March 02, 2006

March Poem of the Month

Look, I have come through

I hear a moan - of the earth, but unearthly -
On the other side of the wall.
I creep round, girding my loins from some horror.
"A lamb's having birth!" pipes a child, beckoning.
I join the haggle,
Watch the quiet kindness of humans
As the lamb's bud-horns lock her
In the coffin of her mother's womb,

Watch them wrestling with spindly legs, dashing for aid,
While, irrelevant but insistent,
A turkey courts hens round our shins,
Feathers at full sail, twirling in absurd vanity,
Tattered, matted, red-sore raw and ugly beyond belief.

A man returns with a lifeline of coarse string.
A woman helps him coax birth
From the patiently groaning ewe.

The lamb is dead on the hay.
They lay it at the mother's mouth for her to lick.

"Is it all right?" asks someone, stupidly.
I knew it from the start.

....But the lamb stirs.
My heart shouts with the joy of it.
Stubborn, hopeless, quivering

(Gressenhall, March 1993)


This poem will be published in my new book "Exile In His Own Country" at the end of the month - to coincide with my 50th birthday - and will doubtless feature in my Harvest tour (April - November 2006).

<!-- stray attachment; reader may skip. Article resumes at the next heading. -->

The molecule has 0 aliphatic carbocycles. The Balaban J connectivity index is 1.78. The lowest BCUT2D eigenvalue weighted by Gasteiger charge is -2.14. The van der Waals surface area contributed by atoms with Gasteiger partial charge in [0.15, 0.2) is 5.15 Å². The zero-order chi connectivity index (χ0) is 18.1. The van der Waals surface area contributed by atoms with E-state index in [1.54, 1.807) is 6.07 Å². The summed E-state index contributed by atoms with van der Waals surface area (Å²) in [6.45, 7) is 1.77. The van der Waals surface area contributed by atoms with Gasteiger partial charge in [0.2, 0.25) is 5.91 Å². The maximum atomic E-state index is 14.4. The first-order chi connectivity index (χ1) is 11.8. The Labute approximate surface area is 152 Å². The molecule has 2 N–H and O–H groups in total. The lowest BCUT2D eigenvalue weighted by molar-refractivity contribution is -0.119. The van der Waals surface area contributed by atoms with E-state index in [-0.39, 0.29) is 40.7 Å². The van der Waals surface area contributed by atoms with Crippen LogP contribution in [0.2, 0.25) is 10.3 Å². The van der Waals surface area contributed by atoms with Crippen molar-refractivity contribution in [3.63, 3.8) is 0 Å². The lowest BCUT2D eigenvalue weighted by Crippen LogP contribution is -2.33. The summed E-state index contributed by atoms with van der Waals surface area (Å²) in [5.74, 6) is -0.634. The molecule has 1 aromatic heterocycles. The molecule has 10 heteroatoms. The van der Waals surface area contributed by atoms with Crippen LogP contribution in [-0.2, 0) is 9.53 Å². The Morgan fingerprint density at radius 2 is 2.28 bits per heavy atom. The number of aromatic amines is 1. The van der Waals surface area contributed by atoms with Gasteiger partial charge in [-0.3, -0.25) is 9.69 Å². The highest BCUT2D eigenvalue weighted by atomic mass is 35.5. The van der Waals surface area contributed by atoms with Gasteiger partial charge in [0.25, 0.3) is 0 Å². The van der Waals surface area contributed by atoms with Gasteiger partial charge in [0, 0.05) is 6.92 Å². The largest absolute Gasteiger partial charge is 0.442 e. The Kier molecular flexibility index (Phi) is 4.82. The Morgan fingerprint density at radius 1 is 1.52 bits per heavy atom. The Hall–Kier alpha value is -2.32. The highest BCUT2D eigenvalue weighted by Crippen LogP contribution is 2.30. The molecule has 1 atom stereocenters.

The poem recounts an actual event. The allusion to Lawrence's "Look We Have Come Through" in the title is deliberate. I was just coming out of a very dark period brought on by where I was working at the time. I thought the depression would never stop and it was a shock because my life since adolescence and marriage (and fatherhood) had more or less kept getting better until then and I thought that was the natural order of things. Then suddenly I was going into work like I was going to war, playing The Clash ear numbingly loud and on one occasion punching out my own windscreen. I'm not sure why things eased exactly - I probably forgave someone the appalling wrongs they were doing me after punishing them for it a hundred fold for a over year. Then the spring came, I got commissioned to write some poems and perform them at the King's Lynn Festival and I began to see some light at the end of my tunnel vision. We took our six year old to Gressenhall and it reminded me of how good my own education had been - especially the social history - and how good places like Gressenhall are. Then we watched the lamb being born and all the unsung genius and kindness of human beings apparently proving futile in the face of its agonising tiny newborn demise. Dead on the hay. I wanted to howl. And then it stirred. I'll never forget it.

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